Movie distributors and film sales agents can let you know what actors and celebrity talent is translating to movie sales overseas at the indie level. These won’t be A-list names, but having someone with some kind of name is a great feature to simply help your movie standout from others. Brief cameos of known actors or celebrities was once an effective way to help keep talent cost down and put in a bankable name to your cast.
That has changed lately from my conversations with distribution companies. Movie distributors now expect any name talent attached to truly have a meaningful part in the movie instead of a couple of minutes in a cameo role. Cameo scenes can still work if you have a visual hook that grabs the eye of viewers in certain way. But having name talent say several lines with no special hook won’t fly anymore.
Another way to create an indie film needing funding more appealing to investors is to add talent that has been doing a video or TV show of note. ดูหนัง HD Their name as an actor might not be that well-known yet, but rising stars that have appeared in a popular movie or TV show may give your movie broader appeal. In the event that you cast them in a supporting role keep working days on the set right down to the absolute minimum to truly save your budget. Try to write their scenes to allow them to be shot in a couple of days.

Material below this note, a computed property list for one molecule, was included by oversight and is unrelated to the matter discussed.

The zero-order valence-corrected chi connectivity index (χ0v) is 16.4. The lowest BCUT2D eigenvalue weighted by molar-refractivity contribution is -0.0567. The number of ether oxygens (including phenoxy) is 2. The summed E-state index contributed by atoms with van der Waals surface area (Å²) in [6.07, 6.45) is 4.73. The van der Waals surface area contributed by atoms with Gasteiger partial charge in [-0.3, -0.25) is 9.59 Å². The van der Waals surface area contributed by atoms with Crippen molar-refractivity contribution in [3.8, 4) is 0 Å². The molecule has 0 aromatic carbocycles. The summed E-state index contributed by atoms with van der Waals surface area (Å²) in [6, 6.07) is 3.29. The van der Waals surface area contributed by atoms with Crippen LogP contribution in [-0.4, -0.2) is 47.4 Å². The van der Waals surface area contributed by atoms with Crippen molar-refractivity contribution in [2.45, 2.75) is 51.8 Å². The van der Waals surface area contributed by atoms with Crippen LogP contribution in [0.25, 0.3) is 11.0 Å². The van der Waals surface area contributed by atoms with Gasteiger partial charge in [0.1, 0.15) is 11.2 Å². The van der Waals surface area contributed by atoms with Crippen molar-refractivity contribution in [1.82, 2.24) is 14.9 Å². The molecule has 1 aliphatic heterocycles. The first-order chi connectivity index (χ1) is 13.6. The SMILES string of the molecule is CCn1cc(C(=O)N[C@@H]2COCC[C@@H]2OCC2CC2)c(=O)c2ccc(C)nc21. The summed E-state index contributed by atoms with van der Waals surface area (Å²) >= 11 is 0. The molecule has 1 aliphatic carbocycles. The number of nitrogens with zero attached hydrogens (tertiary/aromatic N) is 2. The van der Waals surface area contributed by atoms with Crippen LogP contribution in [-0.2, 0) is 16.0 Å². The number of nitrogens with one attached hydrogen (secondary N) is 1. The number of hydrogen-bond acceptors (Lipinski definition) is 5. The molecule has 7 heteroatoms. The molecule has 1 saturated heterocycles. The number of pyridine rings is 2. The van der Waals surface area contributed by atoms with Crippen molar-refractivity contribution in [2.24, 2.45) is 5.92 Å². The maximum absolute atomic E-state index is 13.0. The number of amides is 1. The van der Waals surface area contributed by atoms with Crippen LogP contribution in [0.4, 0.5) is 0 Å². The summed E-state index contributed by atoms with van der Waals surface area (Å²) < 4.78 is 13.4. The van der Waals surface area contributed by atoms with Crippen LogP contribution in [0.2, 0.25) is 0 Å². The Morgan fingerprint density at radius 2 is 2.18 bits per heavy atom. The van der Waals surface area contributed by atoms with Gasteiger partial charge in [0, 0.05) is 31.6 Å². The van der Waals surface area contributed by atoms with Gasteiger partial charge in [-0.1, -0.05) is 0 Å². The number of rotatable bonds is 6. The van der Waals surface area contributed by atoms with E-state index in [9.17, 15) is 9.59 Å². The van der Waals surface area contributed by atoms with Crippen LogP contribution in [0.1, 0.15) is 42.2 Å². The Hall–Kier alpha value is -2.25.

When you’re pitching to serious film investors they may wish to be provided with an in depth movie budget and distribution plan on how you plan on earning profits from the film’s release. The Catch-22 that occurs a whole lot is that many movie distributors that cater to releasing indie films won’t commit to any deal until they’ve screened the movie.
There is not built-in distribution just as in studio budget films. Film investors which are not traditionally part of the entertainment business will get switched off whenever a producer does not have a distribution deal already in place. They don’t understand the Catch-22 of indie filmmaking and distribution. This really is the place where a movie producer really needs to have a great pitch that explains the financial dynamics of indie film distribution.